Downtown is a vibrant center of shopping, office workers, and students from McGill and Concordia universities. Rue Sainte-Catherine is lined with chain stores and malls, while Crescent Street is noted for its lively bars. The Montreal Museum of Fine Arts, which has works dating back centuries, and the McCord Museum’s municipal history exhibitions are also cultural highlights. Chinatown, denoted by traditional gates, is home to informal cafes and food shops.
The downtown area is home to several corporate offices as well as the vast bulk of the city’s skyscrapers, which are prohibited by law from being taller than Mount Royal in order to retain the mountain’s visual supremacy and intimidating impact. The 1000 de La Gauchetière and 1250 René-Lévesque, both erected in 1992, are the highest of them. The Tour de la Bourse is a major high-rise that houses the Montreal Exchange, which trades derivatives. The Montreal Exchange began as a stock exchange and was Canada’s first. In return for exclusivity in the derivative trading industry, all stock dealings were shifted to Toronto in 1999.
Living Downtown Montreal is a privilege and there’s many reasons to buy a place there here are some of the reasons to buy Condos in Downtown. Here are some Condos for sale downtown Montreal check it out.
Lots of Shopping Malls
Shopping, like most other aspects of Montreal, is enjoyable. You’ll find everything you need and desire right here, from nice retail districts that stretch at least eight city blocks and contain fashionable pubs, restaurants, and cafés with helpful staff to local markets and unique artisan stores.
- EATON CENTRE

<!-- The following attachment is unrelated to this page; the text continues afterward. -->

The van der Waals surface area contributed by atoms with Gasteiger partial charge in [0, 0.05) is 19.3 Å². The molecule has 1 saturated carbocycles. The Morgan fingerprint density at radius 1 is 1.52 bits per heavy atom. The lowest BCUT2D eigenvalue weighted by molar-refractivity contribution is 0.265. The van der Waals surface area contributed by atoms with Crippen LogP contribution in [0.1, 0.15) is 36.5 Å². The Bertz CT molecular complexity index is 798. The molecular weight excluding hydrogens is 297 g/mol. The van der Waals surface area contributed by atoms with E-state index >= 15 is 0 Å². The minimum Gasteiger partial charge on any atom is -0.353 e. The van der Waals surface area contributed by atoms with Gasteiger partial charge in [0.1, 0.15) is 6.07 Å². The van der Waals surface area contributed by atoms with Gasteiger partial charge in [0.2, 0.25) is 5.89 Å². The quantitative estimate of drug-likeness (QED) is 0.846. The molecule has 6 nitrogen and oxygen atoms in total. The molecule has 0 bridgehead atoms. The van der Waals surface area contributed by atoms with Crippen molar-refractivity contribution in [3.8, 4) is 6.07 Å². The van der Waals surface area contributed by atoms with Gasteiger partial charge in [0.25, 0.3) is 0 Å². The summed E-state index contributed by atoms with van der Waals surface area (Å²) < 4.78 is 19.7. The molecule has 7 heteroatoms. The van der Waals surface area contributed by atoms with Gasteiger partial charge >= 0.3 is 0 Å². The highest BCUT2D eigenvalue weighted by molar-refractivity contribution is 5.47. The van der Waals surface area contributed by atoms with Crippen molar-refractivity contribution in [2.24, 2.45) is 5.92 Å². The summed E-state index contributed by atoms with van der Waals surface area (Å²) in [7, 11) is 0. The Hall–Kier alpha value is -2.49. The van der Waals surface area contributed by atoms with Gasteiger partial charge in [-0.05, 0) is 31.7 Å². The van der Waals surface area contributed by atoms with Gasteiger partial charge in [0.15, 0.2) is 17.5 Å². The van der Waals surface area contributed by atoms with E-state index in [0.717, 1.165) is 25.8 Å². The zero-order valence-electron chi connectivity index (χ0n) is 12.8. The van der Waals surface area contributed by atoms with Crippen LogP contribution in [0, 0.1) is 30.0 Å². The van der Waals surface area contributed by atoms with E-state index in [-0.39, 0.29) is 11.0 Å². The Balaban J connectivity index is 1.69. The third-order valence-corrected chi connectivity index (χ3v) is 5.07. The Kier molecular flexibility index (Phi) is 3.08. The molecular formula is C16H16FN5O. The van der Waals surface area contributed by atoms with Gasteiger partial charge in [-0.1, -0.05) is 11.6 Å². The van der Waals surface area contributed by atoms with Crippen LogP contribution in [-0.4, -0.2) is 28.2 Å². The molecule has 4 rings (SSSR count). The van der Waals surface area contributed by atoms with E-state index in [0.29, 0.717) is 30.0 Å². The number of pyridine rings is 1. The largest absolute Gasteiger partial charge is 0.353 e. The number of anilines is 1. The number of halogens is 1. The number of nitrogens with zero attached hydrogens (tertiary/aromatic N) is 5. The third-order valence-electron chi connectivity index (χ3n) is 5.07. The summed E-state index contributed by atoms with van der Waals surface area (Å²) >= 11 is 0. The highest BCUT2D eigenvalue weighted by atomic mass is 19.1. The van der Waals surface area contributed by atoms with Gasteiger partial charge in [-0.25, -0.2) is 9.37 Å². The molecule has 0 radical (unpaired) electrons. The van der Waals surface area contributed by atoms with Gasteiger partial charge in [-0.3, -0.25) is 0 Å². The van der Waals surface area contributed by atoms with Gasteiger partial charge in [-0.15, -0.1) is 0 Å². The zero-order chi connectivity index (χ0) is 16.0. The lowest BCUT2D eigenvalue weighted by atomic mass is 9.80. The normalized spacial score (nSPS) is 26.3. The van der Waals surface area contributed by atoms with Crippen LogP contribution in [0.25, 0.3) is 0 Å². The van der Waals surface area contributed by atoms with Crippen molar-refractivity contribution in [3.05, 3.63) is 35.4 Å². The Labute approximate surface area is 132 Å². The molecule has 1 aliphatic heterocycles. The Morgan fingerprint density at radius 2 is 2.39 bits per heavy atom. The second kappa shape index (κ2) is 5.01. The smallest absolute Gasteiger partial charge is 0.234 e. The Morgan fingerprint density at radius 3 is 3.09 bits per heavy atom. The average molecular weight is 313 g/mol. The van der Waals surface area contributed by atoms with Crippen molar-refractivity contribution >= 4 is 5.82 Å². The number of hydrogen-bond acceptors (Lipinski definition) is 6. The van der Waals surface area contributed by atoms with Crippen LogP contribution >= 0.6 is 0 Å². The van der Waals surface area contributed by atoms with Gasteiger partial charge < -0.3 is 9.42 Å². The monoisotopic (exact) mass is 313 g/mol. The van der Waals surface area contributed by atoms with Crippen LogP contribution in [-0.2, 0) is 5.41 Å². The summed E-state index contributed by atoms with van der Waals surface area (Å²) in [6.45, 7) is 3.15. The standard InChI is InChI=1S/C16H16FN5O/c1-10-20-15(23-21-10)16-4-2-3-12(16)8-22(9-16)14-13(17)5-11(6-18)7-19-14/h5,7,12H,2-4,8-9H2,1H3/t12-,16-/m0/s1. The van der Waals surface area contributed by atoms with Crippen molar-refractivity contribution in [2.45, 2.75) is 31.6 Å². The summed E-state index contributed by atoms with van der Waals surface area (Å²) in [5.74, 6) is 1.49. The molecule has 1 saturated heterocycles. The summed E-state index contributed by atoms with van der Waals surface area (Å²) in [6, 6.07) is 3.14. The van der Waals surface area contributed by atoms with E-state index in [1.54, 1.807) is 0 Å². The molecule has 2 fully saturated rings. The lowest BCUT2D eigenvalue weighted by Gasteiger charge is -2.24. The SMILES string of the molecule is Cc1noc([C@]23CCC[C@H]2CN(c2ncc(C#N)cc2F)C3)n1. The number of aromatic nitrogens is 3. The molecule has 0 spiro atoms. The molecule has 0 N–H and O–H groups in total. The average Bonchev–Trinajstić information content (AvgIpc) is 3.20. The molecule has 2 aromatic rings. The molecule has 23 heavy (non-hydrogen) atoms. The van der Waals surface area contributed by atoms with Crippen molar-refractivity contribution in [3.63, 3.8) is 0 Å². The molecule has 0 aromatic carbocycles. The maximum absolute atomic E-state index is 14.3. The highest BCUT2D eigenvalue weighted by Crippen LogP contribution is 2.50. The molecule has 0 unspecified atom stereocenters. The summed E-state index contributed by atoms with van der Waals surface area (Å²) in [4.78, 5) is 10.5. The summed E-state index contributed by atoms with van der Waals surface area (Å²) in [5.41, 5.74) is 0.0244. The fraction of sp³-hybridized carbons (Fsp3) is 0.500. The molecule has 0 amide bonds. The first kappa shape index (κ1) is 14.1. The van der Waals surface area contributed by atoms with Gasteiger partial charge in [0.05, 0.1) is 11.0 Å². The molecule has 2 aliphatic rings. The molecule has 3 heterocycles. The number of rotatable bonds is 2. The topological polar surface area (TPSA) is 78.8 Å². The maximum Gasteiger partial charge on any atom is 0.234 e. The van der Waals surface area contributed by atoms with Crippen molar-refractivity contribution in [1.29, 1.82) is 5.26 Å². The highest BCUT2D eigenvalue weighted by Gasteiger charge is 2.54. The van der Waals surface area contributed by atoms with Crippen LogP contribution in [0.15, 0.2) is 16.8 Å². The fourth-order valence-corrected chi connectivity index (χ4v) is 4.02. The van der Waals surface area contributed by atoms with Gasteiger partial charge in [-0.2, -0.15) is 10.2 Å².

- CARREFOUR LAVAL
- QUARTIER DIX30
- CARREFOUR ANGRIGNON
- CENTRE ROCKLAND
Museums in DownTown Montreal
Montreal’s museums have something for everyone, from the spectacular Gorgosaurus dinosaur and Ancient Egyptian mummies at the retro Redpath Museum, which looks like it came straight out of an Indiana Jones movie, to the jaw-dropping Napoleon collection at the massive Musée des Beaux Arts de Montréal. There are almost 40 worldwide museums in the city, including masterpieces ranging from the Old Masters to modern art. We hand-picked ten fantastic beginning points to help you narrow it down.
- Maison Saint-Gabriel Museum
- Pointe-à-Callière Museum of Archaeology and History
- Château Ramezay
- Montreal Holocaust Museum
- Montreal Museum of Fine Arts
- Contemporary Art Museum of Montreal
- McCord Museum
- Ecomusée du fier monde
Good Places to Eat Downtown Montreal
Downtown Montreal’s business quarter is the city’s economic core. It is well-known for its famous buildings, which include the Palais des Congrès, Tour de la Bourse, and Place Ville Marie.
Although the downtown area is largely made up of office skyscrapers and huge organisations, it also has several fine eateries where you can take a well-deserved lunch break. Indeed, several great and well-known eateries have established themselves in the downtown area. The gourmet offerings here are so diverse that there is something for everyone. You can discover a nutritious snack, an unusual lunch, or some gratifying comfort food in a matter of minutes; anything you need to get you through a hectic day at work!
We’ve compiled a list of terrific venues that are guaranteed to transform your lunch experience on those busy days at work, whether you’re just travelling through the city for a few hours or returning to the office full-time after many months of working from home.
- Venice MTL – St-François-Xavier
- Mandy’s – St-Nicolas
- LOV – Vieux-Montréal
- Koa Lua
- Café Parvis
- Fiorellino – De La Gauchetière
- Crew Collective & Café
- Capital Tacos
- Ryu – Peel
Best Business Cocktails Places In Downtown